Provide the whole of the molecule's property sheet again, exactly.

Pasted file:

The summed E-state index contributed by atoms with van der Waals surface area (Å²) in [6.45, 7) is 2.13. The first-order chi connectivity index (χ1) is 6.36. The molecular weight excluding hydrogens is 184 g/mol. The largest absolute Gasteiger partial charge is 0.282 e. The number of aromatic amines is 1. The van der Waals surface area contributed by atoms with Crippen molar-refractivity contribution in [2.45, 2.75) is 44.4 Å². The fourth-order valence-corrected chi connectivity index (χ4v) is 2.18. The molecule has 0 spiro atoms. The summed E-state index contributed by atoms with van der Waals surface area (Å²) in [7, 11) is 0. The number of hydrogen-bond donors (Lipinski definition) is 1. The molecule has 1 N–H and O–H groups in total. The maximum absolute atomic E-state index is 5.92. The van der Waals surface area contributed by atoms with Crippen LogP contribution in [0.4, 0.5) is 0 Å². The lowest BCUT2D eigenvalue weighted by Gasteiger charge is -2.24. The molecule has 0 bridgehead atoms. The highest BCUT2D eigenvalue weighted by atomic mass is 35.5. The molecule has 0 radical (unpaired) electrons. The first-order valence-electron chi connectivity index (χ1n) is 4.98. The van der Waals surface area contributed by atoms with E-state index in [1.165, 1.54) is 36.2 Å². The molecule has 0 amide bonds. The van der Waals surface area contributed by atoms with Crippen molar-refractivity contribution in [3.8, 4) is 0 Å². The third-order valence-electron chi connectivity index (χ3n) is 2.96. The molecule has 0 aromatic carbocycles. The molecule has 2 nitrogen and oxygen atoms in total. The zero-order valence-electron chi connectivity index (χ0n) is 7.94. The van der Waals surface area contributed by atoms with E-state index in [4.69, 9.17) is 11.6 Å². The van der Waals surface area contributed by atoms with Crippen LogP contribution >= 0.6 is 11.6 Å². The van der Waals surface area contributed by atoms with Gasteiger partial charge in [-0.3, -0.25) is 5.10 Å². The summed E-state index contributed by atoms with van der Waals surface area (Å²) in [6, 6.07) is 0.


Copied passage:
The summed E-state index contributed by atoms with van der Waals surface area (Å²) in [6.45, 7) is 2.13. The first-order chi connectivity index (χ1) is 6.36. The molecular weight excluding hydrogens is 184 g/mol. The largest absolute Gasteiger partial charge is 0.282 e. The number of aromatic amines is 1. The van der Waals surface area contributed by atoms with Crippen molar-refractivity contribution in [2.45, 2.75) is 44.4 Å². The fourth-order valence-corrected chi connectivity index (χ4v) is 2.18. The molecule has 0 spiro atoms. The summed E-state index contributed by atoms with van der Waals surface area (Å²) in [7, 11) is 0. The number of hydrogen-bond donors (Lipinski definition) is 1. The molecule has 1 N–H and O–H groups in total. The maximum absolute atomic E-state index is 5.92. The van der Waals surface area contributed by atoms with Crippen LogP contribution in [0.4, 0.5) is 0 Å². The lowest BCUT2D eigenvalue weighted by Gasteiger charge is -2.24. The molecule has 0 bridgehead atoms. The highest BCUT2D eigenvalue weighted by atomic mass is 35.5. The molecule has 0 radical (unpaired) electrons. The first-order valence-electron chi connectivity index (χ1n) is 4.98. The van der Waals surface area contributed by atoms with E-state index in [1.165, 1.54) is 36.2 Å². The molecule has 0 amide bonds. The van der Waals surface area contributed by atoms with Crippen molar-refractivity contribution in [3.8, 4) is 0 Å². The third-order valence-electron chi connectivity index (χ3n) is 2.96. The molecule has 0 aromatic carbocycles. The molecule has 2 nitrogen and oxygen atoms in total. The zero-order valence-electron chi connectivity index (χ0n) is 7.94. The van der Waals surface area contributed by atoms with E-state index in [4.69, 9.17) is 11.6 Å². The van der Waals surface area contributed by atoms with Crippen LogP contribution >= 0.6 is 11.6 Å². The van der Waals surface area contributed by atoms with Gasteiger partial charge in [-0.3, -0.25) is 5.10 Å². The summed E-state index contributed by atoms with van der Waals surface area (Å²) in [6, 6.07) is 0.